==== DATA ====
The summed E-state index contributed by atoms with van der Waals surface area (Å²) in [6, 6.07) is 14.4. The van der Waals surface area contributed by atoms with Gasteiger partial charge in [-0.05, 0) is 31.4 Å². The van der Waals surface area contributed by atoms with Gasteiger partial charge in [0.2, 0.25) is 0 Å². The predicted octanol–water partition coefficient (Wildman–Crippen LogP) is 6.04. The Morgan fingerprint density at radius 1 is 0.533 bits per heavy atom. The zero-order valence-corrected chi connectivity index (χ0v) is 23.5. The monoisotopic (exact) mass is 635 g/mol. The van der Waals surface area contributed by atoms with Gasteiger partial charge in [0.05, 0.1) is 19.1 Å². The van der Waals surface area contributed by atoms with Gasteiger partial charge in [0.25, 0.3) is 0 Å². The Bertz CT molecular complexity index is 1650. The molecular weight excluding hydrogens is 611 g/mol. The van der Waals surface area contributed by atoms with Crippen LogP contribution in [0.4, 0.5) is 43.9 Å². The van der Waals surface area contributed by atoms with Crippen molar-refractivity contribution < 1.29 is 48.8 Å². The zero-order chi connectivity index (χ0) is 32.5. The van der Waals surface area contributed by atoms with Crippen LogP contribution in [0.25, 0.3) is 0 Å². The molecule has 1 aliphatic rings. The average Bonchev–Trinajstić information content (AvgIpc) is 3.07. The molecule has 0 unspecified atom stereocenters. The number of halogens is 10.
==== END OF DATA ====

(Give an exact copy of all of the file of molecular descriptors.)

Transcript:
The summed E-state index contributed by atoms with van der Waals surface area (Å²) in [6, 6.07) is 14.4. The van der Waals surface area contributed by atoms with Gasteiger partial charge in [-0.05, 0) is 31.4 Å². The van der Waals surface area contributed by atoms with Gasteiger partial charge in [0.2, 0.25) is 0 Å². The predicted octanol–water partition coefficient (Wildman–Crippen LogP) is 6.04. The Morgan fingerprint density at radius 1 is 0.533 bits per heavy atom. The zero-order valence-corrected chi connectivity index (χ0v) is 23.5. The monoisotopic (exact) mass is 635 g/mol. The van der Waals surface area contributed by atoms with Gasteiger partial charge in [0.05, 0.1) is 19.1 Å². The van der Waals surface area contributed by atoms with Gasteiger partial charge in [0.25, 0.3) is 0 Å². The Bertz CT molecular complexity index is 1650. The molecular weight excluding hydrogens is 611 g/mol. The van der Waals surface area contributed by atoms with Crippen LogP contribution in [0.4, 0.5) is 43.9 Å². The van der Waals surface area contributed by atoms with Crippen molar-refractivity contribution < 1.29 is 48.8 Å². The zero-order chi connectivity index (χ0) is 32.5. The van der Waals surface area contributed by atoms with Crippen LogP contribution in [0.25, 0.3) is 0 Å². The molecule has 1 aliphatic rings. The average Bonchev–Trinajstić information content (AvgIpc) is 3.07. The molecule has 0 unspecified atom stereocenters. The number of halogens is 10.